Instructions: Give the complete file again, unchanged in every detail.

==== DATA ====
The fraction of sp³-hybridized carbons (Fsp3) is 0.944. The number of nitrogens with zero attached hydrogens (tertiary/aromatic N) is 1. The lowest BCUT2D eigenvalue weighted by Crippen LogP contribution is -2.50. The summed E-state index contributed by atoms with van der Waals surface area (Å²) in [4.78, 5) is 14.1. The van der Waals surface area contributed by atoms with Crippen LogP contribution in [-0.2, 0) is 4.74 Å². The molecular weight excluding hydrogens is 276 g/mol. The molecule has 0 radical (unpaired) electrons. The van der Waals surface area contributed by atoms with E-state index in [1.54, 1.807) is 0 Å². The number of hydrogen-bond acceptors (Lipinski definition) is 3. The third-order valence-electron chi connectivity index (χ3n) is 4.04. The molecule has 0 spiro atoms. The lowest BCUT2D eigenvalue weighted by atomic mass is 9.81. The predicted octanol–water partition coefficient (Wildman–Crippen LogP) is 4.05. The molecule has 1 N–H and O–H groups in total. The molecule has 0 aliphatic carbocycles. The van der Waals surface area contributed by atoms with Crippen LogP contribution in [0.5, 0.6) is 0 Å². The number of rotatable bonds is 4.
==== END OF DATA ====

The fraction of sp³-hybridized carbons (Fsp3) is 0.944. The number of nitrogens with zero attached hydrogens (tertiary/aromatic N) is 1. The lowest BCUT2D eigenvalue weighted by Crippen LogP contribution is -2.50. The summed E-state index contributed by atoms with van der Waals surface area (Å²) in [4.78, 5) is 14.1. The van der Waals surface area contributed by atoms with Crippen LogP contribution in [-0.2, 0) is 4.74 Å². The molecular weight excluding hydrogens is 276 g/mol. The molecule has 0 radical (unpaired) electrons. The van der Waals surface area contributed by atoms with E-state index in [1.54, 1.807) is 0 Å². The number of hydrogen-bond acceptors (Lipinski definition) is 3. The third-order valence-electron chi connectivity index (χ3n) is 4.04. The molecule has 0 spiro atoms. The lowest BCUT2D eigenvalue weighted by atomic mass is 9.81. The predicted octanol–water partition coefficient (Wildman–Crippen LogP) is 4.05. The molecule has 1 N–H and O–H groups in total. The molecule has 0 aliphatic carbocycles. The van der Waals surface area contributed by atoms with Crippen LogP contribution in [0.5, 0.6) is 0 Å². The number of rotatable bonds is 4.